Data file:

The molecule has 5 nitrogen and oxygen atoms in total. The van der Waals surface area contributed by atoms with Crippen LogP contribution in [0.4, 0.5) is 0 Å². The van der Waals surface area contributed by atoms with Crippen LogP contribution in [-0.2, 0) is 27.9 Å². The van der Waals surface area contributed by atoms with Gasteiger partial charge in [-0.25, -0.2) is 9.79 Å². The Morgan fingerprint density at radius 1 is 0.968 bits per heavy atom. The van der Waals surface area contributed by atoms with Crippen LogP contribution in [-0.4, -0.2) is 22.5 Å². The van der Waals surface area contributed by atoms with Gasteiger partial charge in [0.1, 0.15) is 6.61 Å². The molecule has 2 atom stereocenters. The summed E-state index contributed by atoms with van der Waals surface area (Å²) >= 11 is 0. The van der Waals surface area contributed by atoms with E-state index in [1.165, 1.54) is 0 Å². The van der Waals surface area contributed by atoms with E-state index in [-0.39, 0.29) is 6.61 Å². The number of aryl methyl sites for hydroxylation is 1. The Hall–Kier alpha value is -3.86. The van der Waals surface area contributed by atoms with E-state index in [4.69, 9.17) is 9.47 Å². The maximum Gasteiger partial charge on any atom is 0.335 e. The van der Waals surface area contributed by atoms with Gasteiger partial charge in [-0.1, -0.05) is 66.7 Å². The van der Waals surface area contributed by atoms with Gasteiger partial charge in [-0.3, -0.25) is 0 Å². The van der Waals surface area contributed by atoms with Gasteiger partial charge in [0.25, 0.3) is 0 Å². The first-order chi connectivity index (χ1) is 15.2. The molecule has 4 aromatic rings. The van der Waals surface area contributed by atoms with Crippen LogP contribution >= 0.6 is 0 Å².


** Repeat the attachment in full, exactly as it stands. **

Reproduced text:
The molecule has 5 nitrogen and oxygen atoms in total. The van der Waals surface area contributed by atoms with Crippen LogP contribution in [0.4, 0.5) is 0 Å². The van der Waals surface area contributed by atoms with Crippen LogP contribution in [-0.2, 0) is 27.9 Å². The van der Waals surface area contributed by atoms with Gasteiger partial charge in [-0.25, -0.2) is 9.79 Å². The Morgan fingerprint density at radius 1 is 0.968 bits per heavy atom. The van der Waals surface area contributed by atoms with Crippen LogP contribution in [-0.4, -0.2) is 22.5 Å². The van der Waals surface area contributed by atoms with Gasteiger partial charge in [0.1, 0.15) is 6.61 Å². The molecule has 2 atom stereocenters. The summed E-state index contributed by atoms with van der Waals surface area (Å²) >= 11 is 0. The van der Waals surface area contributed by atoms with E-state index in [1.165, 1.54) is 0 Å². The van der Waals surface area contributed by atoms with E-state index in [-0.39, 0.29) is 6.61 Å². The number of aryl methyl sites for hydroxylation is 1. The Hall–Kier alpha value is -3.86. The van der Waals surface area contributed by atoms with E-state index in [4.69, 9.17) is 9.47 Å². The maximum Gasteiger partial charge on any atom is 0.335 e. The van der Waals surface area contributed by atoms with Gasteiger partial charge in [-0.1, -0.05) is 66.7 Å². The van der Waals surface area contributed by atoms with Gasteiger partial charge in [-0.3, -0.25) is 0 Å². The van der Waals surface area contributed by atoms with Gasteiger partial charge in [0.25, 0.3) is 0 Å². The first-order chi connectivity index (χ1) is 15.2. The molecule has 4 aromatic rings. The van der Waals surface area contributed by atoms with Crippen LogP contribution >= 0.6 is 0 Å².